Whenever you change clock divisor or speed on your chip, or want to try a new serial baud rate, you need to recalculate (or determine experimentally) your b value for the bit delay. Instead, use this program!
The assembly file is meant for a tiny13 which has two way serial communications (it will run on your echo board, if you have one - you probably need to change the pin assignment of rxpin, txpin at the top to match your board). You can use such a board to determine the b value, even if your final board only has one way communication. The basic idea is that you program your chip with bdetect.asm, run bdetect.py, wait 30 seconds or so, and it will print out the correct "b" value for the bit delay. Make sure and modify bdetect.asm to set the clock divisor and speed that you want to use in your own program, and modify bdetecy.py to use the desired baud rate and serial port.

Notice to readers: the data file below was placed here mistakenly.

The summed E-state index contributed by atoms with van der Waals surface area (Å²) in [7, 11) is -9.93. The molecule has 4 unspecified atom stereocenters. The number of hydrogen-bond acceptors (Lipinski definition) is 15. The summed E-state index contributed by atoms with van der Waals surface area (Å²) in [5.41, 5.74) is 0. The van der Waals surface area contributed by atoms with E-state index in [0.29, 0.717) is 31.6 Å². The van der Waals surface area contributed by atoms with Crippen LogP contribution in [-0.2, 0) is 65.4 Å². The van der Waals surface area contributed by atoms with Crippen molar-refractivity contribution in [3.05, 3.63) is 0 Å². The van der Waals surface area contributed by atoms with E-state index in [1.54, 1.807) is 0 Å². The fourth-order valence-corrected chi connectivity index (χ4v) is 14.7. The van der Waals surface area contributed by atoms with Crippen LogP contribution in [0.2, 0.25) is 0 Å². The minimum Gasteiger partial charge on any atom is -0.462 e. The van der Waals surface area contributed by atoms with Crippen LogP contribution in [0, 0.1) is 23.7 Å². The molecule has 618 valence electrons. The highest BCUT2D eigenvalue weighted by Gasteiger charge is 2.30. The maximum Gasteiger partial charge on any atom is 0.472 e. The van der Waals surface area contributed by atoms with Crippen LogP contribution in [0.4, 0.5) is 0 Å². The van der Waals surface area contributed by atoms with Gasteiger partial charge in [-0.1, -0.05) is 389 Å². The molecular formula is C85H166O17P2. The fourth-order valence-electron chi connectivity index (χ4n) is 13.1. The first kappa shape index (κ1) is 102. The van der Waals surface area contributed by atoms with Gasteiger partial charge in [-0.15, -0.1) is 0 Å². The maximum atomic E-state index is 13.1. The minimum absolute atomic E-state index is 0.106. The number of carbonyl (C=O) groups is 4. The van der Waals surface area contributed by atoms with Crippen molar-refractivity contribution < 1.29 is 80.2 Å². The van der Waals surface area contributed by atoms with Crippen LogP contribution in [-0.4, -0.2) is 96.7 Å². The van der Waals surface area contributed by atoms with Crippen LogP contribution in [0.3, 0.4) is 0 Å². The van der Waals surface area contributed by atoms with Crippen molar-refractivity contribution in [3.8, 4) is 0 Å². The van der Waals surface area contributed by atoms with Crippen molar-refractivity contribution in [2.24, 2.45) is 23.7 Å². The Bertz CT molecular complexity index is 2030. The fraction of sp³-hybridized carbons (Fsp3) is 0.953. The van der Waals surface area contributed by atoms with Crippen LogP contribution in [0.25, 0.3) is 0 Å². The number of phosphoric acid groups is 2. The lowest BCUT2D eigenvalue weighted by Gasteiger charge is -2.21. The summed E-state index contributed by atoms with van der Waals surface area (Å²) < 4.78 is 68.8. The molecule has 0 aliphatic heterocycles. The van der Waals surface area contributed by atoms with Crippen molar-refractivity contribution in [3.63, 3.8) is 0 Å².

It works by trying a range of b values. At the top you will see bdetect.asm defines minB and maxB. Starting with b=minB, it tries every value of b for the bitdelay until it successfully receives a 'V' over the serial port. This is where the bdetect.py comes in.
bdetect.py is a python program that keeps sending out 'V' over serial. It is also constantly listening. Whenever the chip sucessfully receives a 'V' (indicating that the bitdelay is correct), it goes into a loop printing that b value back to the computer over serial. bdetect.py prints out that b value, and you can now use that b value in your own program for serial communication. (You might want to run it a couple times to make sure its not an error)